Thursday, May 05, 2011

The Purging of Kadillus - Book Review

The Purging of Kadillus by Gav Thorpe
Faced with an ork invasion of Piscina IV, the 3rd Company of the Dark Angels believes the threat to be minimal. As enemy numbers continue to increase, their commander, Captain Belial, insists that his Company are strong enough to resist. But Scout-Sergeant Naaman knows just how dangerous this foe can be, and when a renewed greenskin offensive takes the Dark Angels by surprise, the orks swarm towards Kadillus Harbour. Little do the Dark Angels know of the technological power available to the xenos, and the true scale of the threat they face. Belial, Naaman and their fellow Astartes fight a desperate siege at Kadillus, knowing that they must hold out until Imperial reinforcements arrive or the planet will be lost.

Before we start and I rip in to it too much and despite comments that may suggest otherwise I actually enjoyed this book, but I was really hoping for something more when it comes to the enigmatic air that there is about the Dark Angels. Surprisingly there was less of that but there were a good set of fast paced battles instead. So I can say I was let down in the action stakes but more got something I wasn’t expecting as the Dark Angels provided the Bolter and Chainsword action we hoped for.

One thing I did enjoy was the structure to the book, which provides a series of story arcs and different battles for the planet from the view of various members of the Dark Angels Chapter. What also appealed to me was that the characters were ones, that for the most part, have been introduced (and in some cases killed) in other books in the Black Library range. I especially liked Veteran Sergeant Naaman's take on things and his heroic but, from the Dark Angels viewpoint, reckless attempts to establish how the Ork reinforcements keep arriving. I also liked Nestor and his stoic approach and slight defeatist viewpoint that spurs him on.

The different natures of the Space Marines is really noticeable in this novel, the independent Naaman, the by the book Ravenwing commander and the very very hard-line chaplain really stand out as emotional characters. This is more in line with the Black Library trend where the various Space Marines are showing greater and greater emotion, including self-doubt, something which stories from the late 90’s/early 00’s didn't consider or really deal with. I did find in this case more than some of the other novels that this really worked and highlighted the different nature of them, so despite them all bring peerless warriors they are all different and outstanding in different ways.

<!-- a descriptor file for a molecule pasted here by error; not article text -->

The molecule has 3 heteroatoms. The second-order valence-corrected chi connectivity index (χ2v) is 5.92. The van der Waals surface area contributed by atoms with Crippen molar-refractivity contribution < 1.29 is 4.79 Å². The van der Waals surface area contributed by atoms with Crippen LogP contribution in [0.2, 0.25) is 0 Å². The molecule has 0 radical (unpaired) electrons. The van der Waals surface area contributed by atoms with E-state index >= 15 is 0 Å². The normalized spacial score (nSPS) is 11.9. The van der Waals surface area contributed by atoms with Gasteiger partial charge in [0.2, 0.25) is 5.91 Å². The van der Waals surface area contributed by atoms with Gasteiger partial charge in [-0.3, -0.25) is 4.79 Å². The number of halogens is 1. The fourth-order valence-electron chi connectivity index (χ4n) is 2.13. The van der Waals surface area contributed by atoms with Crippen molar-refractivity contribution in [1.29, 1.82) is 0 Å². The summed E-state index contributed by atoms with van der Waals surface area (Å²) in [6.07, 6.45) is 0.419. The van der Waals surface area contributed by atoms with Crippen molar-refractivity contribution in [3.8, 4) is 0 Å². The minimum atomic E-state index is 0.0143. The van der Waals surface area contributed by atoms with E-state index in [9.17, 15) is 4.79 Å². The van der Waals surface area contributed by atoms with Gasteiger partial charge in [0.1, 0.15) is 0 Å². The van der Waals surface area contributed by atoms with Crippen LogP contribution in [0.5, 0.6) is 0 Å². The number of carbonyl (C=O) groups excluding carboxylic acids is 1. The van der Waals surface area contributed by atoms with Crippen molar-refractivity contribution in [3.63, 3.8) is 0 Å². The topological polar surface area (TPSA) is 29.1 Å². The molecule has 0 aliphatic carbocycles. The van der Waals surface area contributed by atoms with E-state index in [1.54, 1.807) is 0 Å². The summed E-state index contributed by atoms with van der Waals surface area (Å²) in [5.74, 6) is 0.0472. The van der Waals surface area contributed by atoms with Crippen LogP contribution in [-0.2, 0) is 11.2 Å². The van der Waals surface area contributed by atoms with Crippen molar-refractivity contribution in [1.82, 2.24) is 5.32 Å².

The areas I didn’t feel were fully covered or even barely touched on were the tumultuous history of the Dark Angels, there were hints and phrases but for the most part we were left in the dark about the Dark Angels, from that viewpoint I guess this was a book for Dark Angels fans not for those wanting to find out about them. They hinted at their roles and at the purpose of the Dark Angels. There were hints about the fallen and about the destruction of Caliban but nothing that gives us new insight. It was nice though to get to hear from the Chaplains and a Master of the Dark Angels but I felt we could and should have had more.

The one low point for me was really the Orks, as unpredictable as they were they were predictable. They were too jokey and they didn’t show the “fight” one normally expects from them. However the one thing I really didn’t like was the way they were dealt with when they spoke. I appreciate its to make them look base and animalistic but it’s just damn annoying and gets tedious after a while. Another area I wasn’t impressed with was the PDF/IG bashing, the PDF in this novel were treated as secondary to even the Orks, despite the fact they were a principle part of the story. They worked well and there was character in them and I do appreciate this was an Astartes novel but it would be nice just for once (as Naaman does) to show the IG some respect.

Still overall the book was good, the action was fast paced and well timed within the flow of the story. The Dark Angels certainly delivered on that action and the bolter wielding death, just not on their own history and background – the things that make them appeal to so many people – so overall I think the novel is a solid 4 stars and a good read for any Space Marine fan. The only thing I wish is that that would let Dan Abnett loose on them and see what wonders he could deliver.

Available from:
The Purging of Kadillus by Gav Thorpe
Paperback • ISBN 9781844168965

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